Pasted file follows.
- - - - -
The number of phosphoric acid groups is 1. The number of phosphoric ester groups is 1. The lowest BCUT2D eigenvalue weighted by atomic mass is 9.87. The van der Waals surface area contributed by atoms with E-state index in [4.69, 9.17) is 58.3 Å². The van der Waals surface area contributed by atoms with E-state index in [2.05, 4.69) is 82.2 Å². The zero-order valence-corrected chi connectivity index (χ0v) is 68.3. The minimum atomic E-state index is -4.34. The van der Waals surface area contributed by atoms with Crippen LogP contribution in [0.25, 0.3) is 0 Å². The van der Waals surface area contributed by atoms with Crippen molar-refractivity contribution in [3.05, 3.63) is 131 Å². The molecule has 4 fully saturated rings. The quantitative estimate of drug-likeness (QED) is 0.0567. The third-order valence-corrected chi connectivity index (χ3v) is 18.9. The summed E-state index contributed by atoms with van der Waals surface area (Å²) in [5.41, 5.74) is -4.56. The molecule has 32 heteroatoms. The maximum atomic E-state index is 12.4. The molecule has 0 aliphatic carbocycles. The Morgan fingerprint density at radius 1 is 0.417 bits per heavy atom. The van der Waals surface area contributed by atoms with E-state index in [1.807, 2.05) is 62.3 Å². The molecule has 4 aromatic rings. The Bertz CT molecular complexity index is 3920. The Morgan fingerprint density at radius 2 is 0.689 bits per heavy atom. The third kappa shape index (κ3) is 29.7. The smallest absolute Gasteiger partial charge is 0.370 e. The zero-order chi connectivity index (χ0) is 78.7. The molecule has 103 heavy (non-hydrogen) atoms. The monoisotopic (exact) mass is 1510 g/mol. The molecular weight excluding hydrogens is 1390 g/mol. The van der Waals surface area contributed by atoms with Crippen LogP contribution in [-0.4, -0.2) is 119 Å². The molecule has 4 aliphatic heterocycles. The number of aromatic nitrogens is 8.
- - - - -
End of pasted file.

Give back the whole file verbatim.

The number of phosphoric acid groups is 1. The number of phosphoric ester groups is 1. The lowest BCUT2D eigenvalue weighted by atomic mass is 9.87. The van der Waals surface area contributed by atoms with E-state index in [4.69, 9.17) is 58.3 Å². The van der Waals surface area contributed by atoms with E-state index in [2.05, 4.69) is 82.2 Å². The zero-order valence-corrected chi connectivity index (χ0v) is 68.3. The minimum atomic E-state index is -4.34. The van der Waals surface area contributed by atoms with Crippen LogP contribution in [0.25, 0.3) is 0 Å². The van der Waals surface area contributed by atoms with Crippen molar-refractivity contribution in [3.05, 3.63) is 131 Å². The molecule has 4 fully saturated rings. The quantitative estimate of drug-likeness (QED) is 0.0567. The third-order valence-corrected chi connectivity index (χ3v) is 18.9. The summed E-state index contributed by atoms with van der Waals surface area (Å²) in [5.41, 5.74) is -4.56. The molecule has 32 heteroatoms. The maximum atomic E-state index is 12.4. The molecule has 0 aliphatic carbocycles. The Morgan fingerprint density at radius 1 is 0.417 bits per heavy atom. The van der Waals surface area contributed by atoms with E-state index in [1.807, 2.05) is 62.3 Å². The molecule has 4 aromatic rings. The Bertz CT molecular complexity index is 3920. The Morgan fingerprint density at radius 2 is 0.689 bits per heavy atom. The third kappa shape index (κ3) is 29.7. The smallest absolute Gasteiger partial charge is 0.370 e. The zero-order chi connectivity index (χ0) is 78.7. The molecule has 103 heavy (non-hydrogen) atoms. The monoisotopic (exact) mass is 1510 g/mol. The molecular weight excluding hydrogens is 1390 g/mol. The van der Waals surface area contributed by atoms with Crippen LogP contribution in [-0.4, -0.2) is 119 Å². The molecule has 4 aliphatic heterocycles. The number of aromatic nitrogens is 8.